Indian newspaper Mint first reported in December that Unacademy was in talks with General Atlantic and GGV Capital to raise as much as $100 million. TechCrunch understands that GGV Capital, which earlier this month invested in edtech startup Vedantu, is not participating in Unacademy’s funding round.

Vedantu and Unacademy compete with Byju’s, an Indian startup that counts General Atlantic as an investor and is valued at $8 billion. Chan Zuckerberg Initiative has invested in Byju’s, but has sold at least some of its stake, according to a regulatory filing analyzed by business outlet Entrackr.

As India’s startup ecosystem begins to mature, it has started to attract corporate giants. Google, Amazon and Twitter also have made investments in Indian startups. While Twitter has backed social platform ShareChat, Google has invested in hyperlocal concierge app Dunzo.



Tinder founder funds sex tips app Lover

23:26 | 14 February

Want to spice up the bedroom without paying for pills or awkward visits to a sex therapist? A new app called Lover lets you take a sexual personality quiz, explore carnal knowledge tutorials, and discretely figure out which turn-ons you share with your partner. Built by board certified sexual medicine clinical psychologist Dr. Britney Blair, Lover launches today on iOS with $5 million in seed funding from Tinder founder Sean Rad and other investors.

“It is strange that there are such taboos around sex when it is something we all do…whether we enjoy ourselves or not. We think it is time to start the conversation around this important aspect of our health” says Dr. Blair. “We believe Lover can help build confidence, facilitate communication, improve partner connection and just raise consciousness about sex and sexuality.”

A solid portion of Lover’s content is free for the first seven days, including audio guides to oral sex, video explainers on how to be generous in bed, and multi-step “playlists” of content like “Getting Hard, Made Easy”. Lover charges $9.99 to keep using it to dive deeper into themed educational materials like “Coreplay Not Foreplay” and “Fantasy To Reality” that are recommended based on the result of your sexual style questionnaire.

Almost 50% of women and 40% of men have a sexual complaint . . . [but] most people don’t realize how common and treatable their issues are” Dr. Blair tells me. “In our [pre-launch tests] focused purely on erectile dysfunction, 62% of users reported improvements to their erections within three weeks of using the app. That’s pretty wild when you think Viagra’s efficacy rate is approximately 65% and it lasts only five hours.”

With startups like digital pharmacy Ro scoring a $500 million valuation just 18 months after launching by prescribing and selling men’s health drugs like viagra, Lover sees a market for education-based alternative approaches to sexual wellness.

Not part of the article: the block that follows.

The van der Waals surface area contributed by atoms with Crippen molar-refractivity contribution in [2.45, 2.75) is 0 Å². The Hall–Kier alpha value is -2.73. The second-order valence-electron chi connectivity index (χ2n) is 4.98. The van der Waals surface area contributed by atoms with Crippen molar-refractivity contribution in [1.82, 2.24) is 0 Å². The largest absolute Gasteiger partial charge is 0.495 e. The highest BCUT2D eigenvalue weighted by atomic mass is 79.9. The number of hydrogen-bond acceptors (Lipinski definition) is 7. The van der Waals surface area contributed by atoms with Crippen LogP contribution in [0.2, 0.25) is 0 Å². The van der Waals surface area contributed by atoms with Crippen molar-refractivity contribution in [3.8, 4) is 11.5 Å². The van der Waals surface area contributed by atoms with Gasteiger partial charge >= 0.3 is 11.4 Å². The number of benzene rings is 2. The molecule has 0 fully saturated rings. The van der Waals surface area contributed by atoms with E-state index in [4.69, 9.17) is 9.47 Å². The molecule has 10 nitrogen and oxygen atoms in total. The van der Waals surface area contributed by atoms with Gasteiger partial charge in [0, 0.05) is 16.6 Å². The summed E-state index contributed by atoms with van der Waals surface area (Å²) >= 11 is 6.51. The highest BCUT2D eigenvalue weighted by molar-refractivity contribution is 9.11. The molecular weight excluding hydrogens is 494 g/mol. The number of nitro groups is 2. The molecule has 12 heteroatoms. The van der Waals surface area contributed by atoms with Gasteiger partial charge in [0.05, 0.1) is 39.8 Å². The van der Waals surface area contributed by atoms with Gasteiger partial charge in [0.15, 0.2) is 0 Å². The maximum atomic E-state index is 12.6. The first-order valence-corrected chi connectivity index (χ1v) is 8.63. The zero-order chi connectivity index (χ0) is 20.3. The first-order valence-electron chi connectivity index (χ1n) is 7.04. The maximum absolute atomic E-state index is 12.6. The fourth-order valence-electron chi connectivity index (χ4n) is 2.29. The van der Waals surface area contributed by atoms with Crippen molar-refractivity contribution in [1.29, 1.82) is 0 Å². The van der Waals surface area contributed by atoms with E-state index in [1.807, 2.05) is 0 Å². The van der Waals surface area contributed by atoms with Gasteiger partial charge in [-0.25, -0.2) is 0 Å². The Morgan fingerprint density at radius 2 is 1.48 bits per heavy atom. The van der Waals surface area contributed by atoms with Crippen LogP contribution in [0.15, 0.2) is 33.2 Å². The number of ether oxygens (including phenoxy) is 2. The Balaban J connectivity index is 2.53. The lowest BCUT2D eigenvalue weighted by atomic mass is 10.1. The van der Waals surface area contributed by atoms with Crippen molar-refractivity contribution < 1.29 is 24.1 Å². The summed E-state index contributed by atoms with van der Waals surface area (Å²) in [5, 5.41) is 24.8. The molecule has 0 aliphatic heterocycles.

Lover co-founders (from left): Jas Bagniewski, Dr. Britney Blair, and Nick Pendle

Dr. Blair got interested in the space a decade ago after a Stanford grad school lecture illuminated how prevalent sexual problems are but how quickly they can be resolved with learning and communication. She teamed up with her CEO Jas Bagniewski who’d been the manager of Europe’s largest ecommerce business Zalando in the UK, and a founder of City Deal that sold to Groupon. Bagniewski and fellow Lover co-founder Nick Pendle started European Casper mattress competitor Eve Sleep and brought it to IPO.

The plan is to combine Dr. Blair’s educational materials with Bagniewski and Pendle’s ecommerce chops to monetize Lover through subscriptions and eventually recommending products like sex toys for purchase. Now they have $5 million in seed funding led by Lerer Hippeau, and joined by Manta Ray Ventures, Oliver Samwer’s Global Founders Capital, Fabrice Grinda, and Jose Marin. The cash will go towards building out an Android app and adding games that partners can play together in bed.

There are plenty of random sex tip websites out there. Lover tries to differentiate itself by personalizing content based on the results of a Myers-Briggs-esque quiz that asks you how adventurous, communicative, and assertive you are. You then receive a classification like “The Muse” with a few pages of explanation, for example revealing how you like to inspire others while being the center of attention.

From there, Lover can suggest guides for mastering your own sexual personality or branching out into new behavior patterns. There’s also a feature copied from another app called XConfessions for figuring out what you and your partner like. You connect your apps and then separately swipe yes or no on questions about whether you’d like “having your partner drip candle wax on you” or “your partner dressing as a strict cop”. If you and they match, the app tells you both so you can try it out.

Overall, Lover’s content is a lot higher quality and more compassionate than where most people learn about sex: from pornography. Having a real sexual medicine doctor overseeing the app lends credibility to Lover. And the design and tone throughout make you feel empowered rather than sleazy.